Four key marketing tools for mental health professionals

This post shares my experience in helping mental health professionals with their marketing and business development.  It’s important to be aware that mental health is affecting a very large percentage of the population and, with the funding cuts in recent years, an increasing number of people cannot get the attention and treatments they need from the NHS.

For this reason I noticed in Cambridge, over the last 5 years, a strong increase in demand for private mental health treatments like counselling, psychotherapy, clinical psychology, CBT (cognitive behavioural therapy) and psychiatry.

Among the therapies we offer in our clinic some of them are suitable to be marketed to the general public in a similar way to other products and services.  When offering mental health therapies it’s important to remember that there are both ethical and legal reasons to regulate how these therapies are marketed, mostly because they affect vulnerable people who should not be taken advantage of.

In decreasing order of importance the four most important marketing tools for mental health professionals are:

  1. A professionally designed website
  2. Relevant and active presence on social media
  3. Professional directories
  4. Private insurance companies

A professionally designed website

It’s important to have a good website with good SEO (search engine optimisation).  Unless you have previous experience in web design refrain from making one yourself as the result will look amateurish; a professional looking website will payback many times over its investment within weeks or months.  When someone is looking for a solution to their mental health issue they are likely to search online; if they can find your website and it’s a good one, they can realise within a short time you are the right professional to treat them and they can easily make contact with you.

Social media

Many people confuse the use of social media to keep in touch with friends versus the professional use of social media as a marketing tool.  The latter is about creating a presence for yourself as an authority within the mental health profession (e.g. psychology or counselling) and publish or re-publish relevant content about how you can help your patients.  Typical social media that can work for mental health are Twitter to share links of articles from yourself or other professionals, Facebook to collect and share relevant content and Youtube to share videos of yourself or other professionals who are experts  in your profession.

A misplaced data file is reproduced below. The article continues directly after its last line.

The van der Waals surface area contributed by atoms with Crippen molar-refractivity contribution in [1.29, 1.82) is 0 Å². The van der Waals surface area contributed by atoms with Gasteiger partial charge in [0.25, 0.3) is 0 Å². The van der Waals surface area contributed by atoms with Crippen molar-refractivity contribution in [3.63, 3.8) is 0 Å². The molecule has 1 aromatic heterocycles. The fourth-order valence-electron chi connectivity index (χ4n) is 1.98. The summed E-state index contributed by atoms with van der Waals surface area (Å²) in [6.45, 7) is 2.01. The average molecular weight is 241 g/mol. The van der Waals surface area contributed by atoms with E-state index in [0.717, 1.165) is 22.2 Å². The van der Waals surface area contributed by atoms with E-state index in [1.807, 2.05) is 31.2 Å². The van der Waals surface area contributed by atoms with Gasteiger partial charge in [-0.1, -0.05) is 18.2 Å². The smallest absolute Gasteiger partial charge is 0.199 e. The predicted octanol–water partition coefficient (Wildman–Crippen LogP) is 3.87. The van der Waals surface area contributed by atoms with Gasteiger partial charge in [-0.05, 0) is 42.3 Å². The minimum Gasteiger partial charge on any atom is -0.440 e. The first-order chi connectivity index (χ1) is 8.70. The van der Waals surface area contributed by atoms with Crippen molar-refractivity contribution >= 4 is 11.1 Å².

Professional directories

Considering that all of the professions mentioned in this post are heavily regulated you should enlist yourself within professional directories.  These are websites which will check your qualifications and accreditations before accepting you so they offer an extra level of reassurance for patients who can have the peace of mind of using a fully qualified and accredited practitioner  who has been professional vetted.

Private Health Insurance Companies

As I mentioned at the beginning there is reduced availability of mental health treatments from the NHS therefore many people who have private health insurance often decide to use it for their mental health issues.  In these cases, once they have a referral from their GP, and the go-ahead from the insurance they will check the insurance website for a list of local professionals.  While working in similar way each insurance company have their own set fees and minimum requirements to accept a mental health professional within their directories.  It’s worth checking with all of them and decide whether working with all of them or just a few.  Despite the fees paid by insurance companies  usually being below standard market value by 10-30%, I suggest working with them as the cost of acquisition for these patients is minimum and can be used to fill up gaps in the calendar.


For many professionals in mental health, particularly those who just left or are still working  in the NHS, the concept of doing any kind of marketing is awkward.  Mental health, similarly to the medical profession is for many a vocation about helping others.  However as most of us have bills to pay it’s essential to understand what can be done to quickly build up a successful practice which is busy enough to make a living.  The tools and techniques described above can help with that.

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